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Extras! Extras!

Voluntary benefits bring goodwill with a small price tag, but watch out for liabilities.

Ilan Mochari, CFO Magazine
February 22, 2005

Liberty Mutual - Human Capital

In regards to the 03/07/2006 Liberty Mutual article and ERISA; I cannot stress enough to stay away from Liberty Mutual products. When I was injured, I was insured through my employer and partially self-funded for disability insurance through Liberty Mutual. In 2002, I injured my back and by November, I was completely paralyzed from my waist down and subsequently suffered bladder dysfunction. When the point came that I needed to see a neurosurgeon Liberty Mutual started denying my claim. During my sort term disability, they sent copious amounts of paperwork to my supervisor, my doctors, and myself. Ultimately, I was responsible by contract to complete the paperwork. If one area did not fill out the paperwork my claims would automatically be denied. (Even though all paperwork was supposed to go through me.) Their claims representative would tell me to fill out forms within 10 days of another and their supervisors would tell me it was not necessary. They refused to comply with HIPPA regulations, backdated letters, purposely extended the period in which they would review prior-approvals etc.. Ultimately, I was denied STD once and LTD altogether. I am on my fifth related back surgery this March with a spinal chord stimulator and have no LTD. I still self-catheterize periodically and have had two three-level disc fusions. Of course, they claim that I am completely able to work a sedentary job. It was clear from the beginning of a serious medical issue, ergo ERISA that I was to be denied benefits. In twenty-five years of working, I had not known a single person to be denied benefits. That year, three people from the same demographic location were denied. It gets worse; Fleet Bank purchased Liberty Mutuals financial arm in 2002. (The year I was injured) Their COB, Gary Countrymen, sat on the board of directors overseeing Fleet's executive compensation pkg. That same year Fleet changed its 401K retirement to Liberty ACORN. That same year the SEC stated their was a conflict of interest between Countrymen's board position and Liberty Mutual. That was accepted and changed his role as overseer of Fleet's Human Resource department. Folks, guess which department hires Liberty Mutual to oversee Short Term Disability, Long Term Disability and Workmen’s Compensation. There were some very nice executive pay packages released that year. Yet, I am left permanently disabled and without the disability benefits that was touted when I was hired as a Senior Project Manager. Sincerely, John Waterbury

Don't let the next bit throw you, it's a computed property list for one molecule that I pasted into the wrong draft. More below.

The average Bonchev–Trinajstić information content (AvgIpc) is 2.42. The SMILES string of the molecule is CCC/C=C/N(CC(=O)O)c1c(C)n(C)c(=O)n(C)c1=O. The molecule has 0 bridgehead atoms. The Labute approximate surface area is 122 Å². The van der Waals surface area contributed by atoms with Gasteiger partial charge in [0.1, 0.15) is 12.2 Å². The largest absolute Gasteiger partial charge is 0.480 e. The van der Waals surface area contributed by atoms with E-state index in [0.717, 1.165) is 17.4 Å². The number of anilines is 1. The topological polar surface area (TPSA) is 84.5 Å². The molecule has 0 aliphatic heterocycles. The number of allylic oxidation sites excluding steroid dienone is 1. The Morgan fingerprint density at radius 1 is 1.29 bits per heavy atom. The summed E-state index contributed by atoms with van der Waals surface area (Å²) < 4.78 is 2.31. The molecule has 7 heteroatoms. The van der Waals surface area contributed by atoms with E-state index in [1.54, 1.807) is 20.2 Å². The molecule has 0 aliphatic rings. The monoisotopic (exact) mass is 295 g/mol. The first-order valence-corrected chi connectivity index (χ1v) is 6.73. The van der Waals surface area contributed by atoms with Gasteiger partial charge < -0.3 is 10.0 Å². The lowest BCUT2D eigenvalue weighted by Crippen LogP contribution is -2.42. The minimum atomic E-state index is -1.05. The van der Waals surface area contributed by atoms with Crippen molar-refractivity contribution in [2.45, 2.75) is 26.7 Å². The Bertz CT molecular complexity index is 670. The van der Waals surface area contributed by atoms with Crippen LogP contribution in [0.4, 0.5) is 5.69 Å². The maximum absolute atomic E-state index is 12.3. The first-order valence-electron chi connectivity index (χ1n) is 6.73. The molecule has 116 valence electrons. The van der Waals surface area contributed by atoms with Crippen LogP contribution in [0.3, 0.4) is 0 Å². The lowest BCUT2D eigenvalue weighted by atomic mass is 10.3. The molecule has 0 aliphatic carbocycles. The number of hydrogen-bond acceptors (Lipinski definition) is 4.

Posted by John Waterbury | March 07, 2006 10:09 pm

Valid, but Incomplete

The factors cited in this article supporting growth of voluntary benefits are valid, but incomplete.

In 2005, several states passed laws setting substantial penalties for employers and their external service providers and partners (payroll, benefits, records, security, unions, etc.) that fail to provide "reasonable safeguards" over workers' identity data. Court precedents have also established civil liability for this failure. And the truth is, almost every company has significant issues -- gaps in process and security -- that expose data. Every HR or IT person knows about these issues -- spreadsheets with confidential data, or reports available freely on the Intranet, or access to data by temps, or accounts that are not secure or properly terminated, and more.

This liability is TRULY significant. 10 million ID thefts occur every year, and OVER HALF occur in the workplace, or are thefts of worker data. This is the basis of recent calculations estimating potential liability at over $500 per employee per year for all those companies that have security gaps.

In this context, effective identity protection offered as an employee benefit -- whether voluntary or employer-paid -- is a great value for the employer, and also in high demand by employees. The best programs provide effective prevention, monitoring, insurance, and recovery.

Posted by Peter Marshall | January 09, 2006 09:18 am

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